• Parameters: This is the exact name (as per the Parameters sheet) of any parameters this test is associated with. Multiple parameter names are delimited by three consecutive semicolons (;;;). There should be no spaces in the data for this field.
  • Panels: This is the exact name (as per the Panels sheet) of any panels this test is associated with. If a test is enabled and a panel listed here is ordered for a case, the test will be associated with that case and be able to have measurements and results set. Multiple panel names are delimited by three consecutive semicolons (;;;). There should be no spaces in the data for this field.
  • Identifier: This is a required customer-generated unique alphanumeric identifier that must be unique and often includes internal organization elements (e.g., department abbreviations). If you intend to upload instrument results for consumption by a Pathagility data processor, this identifier is used to match up the correct results with the correct tests.
  • Alias/Abbreviation: This is an optional field that can be used to provide an alternate human-friendly name or abbreviation of the test.
  • Code: This is an optional field for customers who require an additional customer-generated ID (unique or otherwise), typically used for billing or organizational purposes.
  • External ID: This is an optional field for customers who have an interface with a third party via Pathagility when that third party is unable to use the test’s identifier.
  • Substance: This is an optional field that can be used to designate the substance being measured by this test.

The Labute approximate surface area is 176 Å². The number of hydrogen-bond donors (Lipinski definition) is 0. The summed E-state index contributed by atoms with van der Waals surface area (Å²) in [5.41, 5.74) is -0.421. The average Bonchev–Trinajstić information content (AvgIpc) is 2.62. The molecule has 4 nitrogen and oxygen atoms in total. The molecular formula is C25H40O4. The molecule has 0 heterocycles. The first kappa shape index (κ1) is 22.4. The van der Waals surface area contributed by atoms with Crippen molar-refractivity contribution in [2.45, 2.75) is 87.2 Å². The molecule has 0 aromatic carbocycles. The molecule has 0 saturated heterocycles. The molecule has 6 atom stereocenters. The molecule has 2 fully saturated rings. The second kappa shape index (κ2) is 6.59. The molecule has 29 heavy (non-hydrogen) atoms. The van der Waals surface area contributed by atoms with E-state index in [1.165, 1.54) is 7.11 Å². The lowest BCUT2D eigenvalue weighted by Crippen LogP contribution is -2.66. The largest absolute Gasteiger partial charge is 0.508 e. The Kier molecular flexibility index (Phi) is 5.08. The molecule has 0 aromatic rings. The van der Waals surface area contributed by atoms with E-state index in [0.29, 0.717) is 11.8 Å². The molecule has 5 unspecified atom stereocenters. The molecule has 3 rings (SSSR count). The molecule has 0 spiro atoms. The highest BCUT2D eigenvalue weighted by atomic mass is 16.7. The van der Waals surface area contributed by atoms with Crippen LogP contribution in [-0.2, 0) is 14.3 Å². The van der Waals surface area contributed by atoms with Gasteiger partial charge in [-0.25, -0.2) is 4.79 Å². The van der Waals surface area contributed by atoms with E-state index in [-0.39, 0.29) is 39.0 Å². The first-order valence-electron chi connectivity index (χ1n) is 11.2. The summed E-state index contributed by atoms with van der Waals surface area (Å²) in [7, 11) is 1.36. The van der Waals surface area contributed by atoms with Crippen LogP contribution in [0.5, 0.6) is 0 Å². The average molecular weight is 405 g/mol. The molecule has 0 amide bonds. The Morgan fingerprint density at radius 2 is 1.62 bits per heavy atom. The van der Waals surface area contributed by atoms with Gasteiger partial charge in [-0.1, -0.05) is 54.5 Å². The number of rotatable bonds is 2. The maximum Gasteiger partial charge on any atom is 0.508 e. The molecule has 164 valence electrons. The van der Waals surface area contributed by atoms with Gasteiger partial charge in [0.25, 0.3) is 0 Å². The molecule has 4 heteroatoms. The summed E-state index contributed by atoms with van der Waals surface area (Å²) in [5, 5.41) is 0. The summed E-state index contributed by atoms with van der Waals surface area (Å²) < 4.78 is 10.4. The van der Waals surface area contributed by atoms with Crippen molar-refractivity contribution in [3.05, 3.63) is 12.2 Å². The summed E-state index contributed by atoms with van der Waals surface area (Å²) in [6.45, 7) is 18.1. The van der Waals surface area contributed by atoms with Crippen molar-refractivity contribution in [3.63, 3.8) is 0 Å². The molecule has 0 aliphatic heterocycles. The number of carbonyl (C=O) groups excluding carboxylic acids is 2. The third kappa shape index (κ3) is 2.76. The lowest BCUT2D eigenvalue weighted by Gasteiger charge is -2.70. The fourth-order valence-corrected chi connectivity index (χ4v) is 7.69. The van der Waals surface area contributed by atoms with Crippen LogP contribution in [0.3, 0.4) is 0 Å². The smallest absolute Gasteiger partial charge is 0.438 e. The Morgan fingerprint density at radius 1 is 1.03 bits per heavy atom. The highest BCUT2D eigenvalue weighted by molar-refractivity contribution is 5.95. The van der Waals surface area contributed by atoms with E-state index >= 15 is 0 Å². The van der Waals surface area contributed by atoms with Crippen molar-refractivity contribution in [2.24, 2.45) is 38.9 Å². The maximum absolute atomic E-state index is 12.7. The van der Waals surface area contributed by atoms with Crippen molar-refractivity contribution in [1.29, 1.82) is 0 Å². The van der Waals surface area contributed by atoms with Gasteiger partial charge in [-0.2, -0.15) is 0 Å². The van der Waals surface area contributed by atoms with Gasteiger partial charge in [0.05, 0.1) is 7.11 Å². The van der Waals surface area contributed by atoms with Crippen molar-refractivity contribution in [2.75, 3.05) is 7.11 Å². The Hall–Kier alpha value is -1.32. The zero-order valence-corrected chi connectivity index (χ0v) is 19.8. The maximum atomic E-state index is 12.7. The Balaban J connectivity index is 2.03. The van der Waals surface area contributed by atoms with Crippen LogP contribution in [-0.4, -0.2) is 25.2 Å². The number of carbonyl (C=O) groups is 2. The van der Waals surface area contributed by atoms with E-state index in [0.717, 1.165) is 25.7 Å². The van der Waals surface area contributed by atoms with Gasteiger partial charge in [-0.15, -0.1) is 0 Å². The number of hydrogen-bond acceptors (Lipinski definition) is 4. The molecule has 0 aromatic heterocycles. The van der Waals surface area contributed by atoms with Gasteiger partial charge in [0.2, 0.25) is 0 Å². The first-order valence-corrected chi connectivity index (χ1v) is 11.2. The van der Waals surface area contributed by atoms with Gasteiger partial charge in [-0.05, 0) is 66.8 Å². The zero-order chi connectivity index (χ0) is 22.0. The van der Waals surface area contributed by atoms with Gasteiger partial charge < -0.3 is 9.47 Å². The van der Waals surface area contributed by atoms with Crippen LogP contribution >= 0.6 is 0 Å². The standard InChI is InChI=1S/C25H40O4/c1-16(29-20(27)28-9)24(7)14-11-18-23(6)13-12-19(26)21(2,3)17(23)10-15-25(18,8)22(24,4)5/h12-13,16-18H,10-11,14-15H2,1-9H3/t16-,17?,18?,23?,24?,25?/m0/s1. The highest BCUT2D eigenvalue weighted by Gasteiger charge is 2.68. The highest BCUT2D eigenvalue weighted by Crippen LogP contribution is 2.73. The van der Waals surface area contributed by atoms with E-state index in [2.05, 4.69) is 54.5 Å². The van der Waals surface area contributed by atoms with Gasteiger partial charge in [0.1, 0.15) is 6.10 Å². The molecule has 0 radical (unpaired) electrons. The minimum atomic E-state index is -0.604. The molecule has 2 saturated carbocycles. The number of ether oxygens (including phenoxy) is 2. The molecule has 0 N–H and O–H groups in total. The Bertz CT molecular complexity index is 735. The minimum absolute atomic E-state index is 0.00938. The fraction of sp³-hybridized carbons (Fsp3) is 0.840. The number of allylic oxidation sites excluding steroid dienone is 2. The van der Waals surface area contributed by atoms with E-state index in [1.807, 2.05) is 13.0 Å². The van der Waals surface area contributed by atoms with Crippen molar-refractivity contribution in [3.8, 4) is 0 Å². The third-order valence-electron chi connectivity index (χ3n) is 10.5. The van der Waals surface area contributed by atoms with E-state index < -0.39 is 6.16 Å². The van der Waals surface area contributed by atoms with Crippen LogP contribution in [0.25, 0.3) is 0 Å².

• Categories: This is an optional field that allows customers to organize (and label) their tests in the UI and on reports.
  • Classes: This is an optional field that is a subsection of Categories that allows customers to further organize (and label) their tests in the UI and on reports.
  • Units: This is an optional field that allows a default measurement unit value (e.g., g/dL, fL, %, 10^3 cells/uL) to be set if that value will be consistent whenever the test procedure is performed.
  • Method: This is an optional field that can be used to note the method used when the test procedure is performed.
  • Description: This is an optional field that can be used to provide a lengthier set of supplemental information for the test; this can be used in business reporting or be set up to display on the end-clinician report.
  • Measurement Iff; Result Iff; Flag Iff; Call Iff: These optional fields allows for automated assignment or alteration of their values based on specified test-related criteria. These can be used independently from or in conjunction with parameters.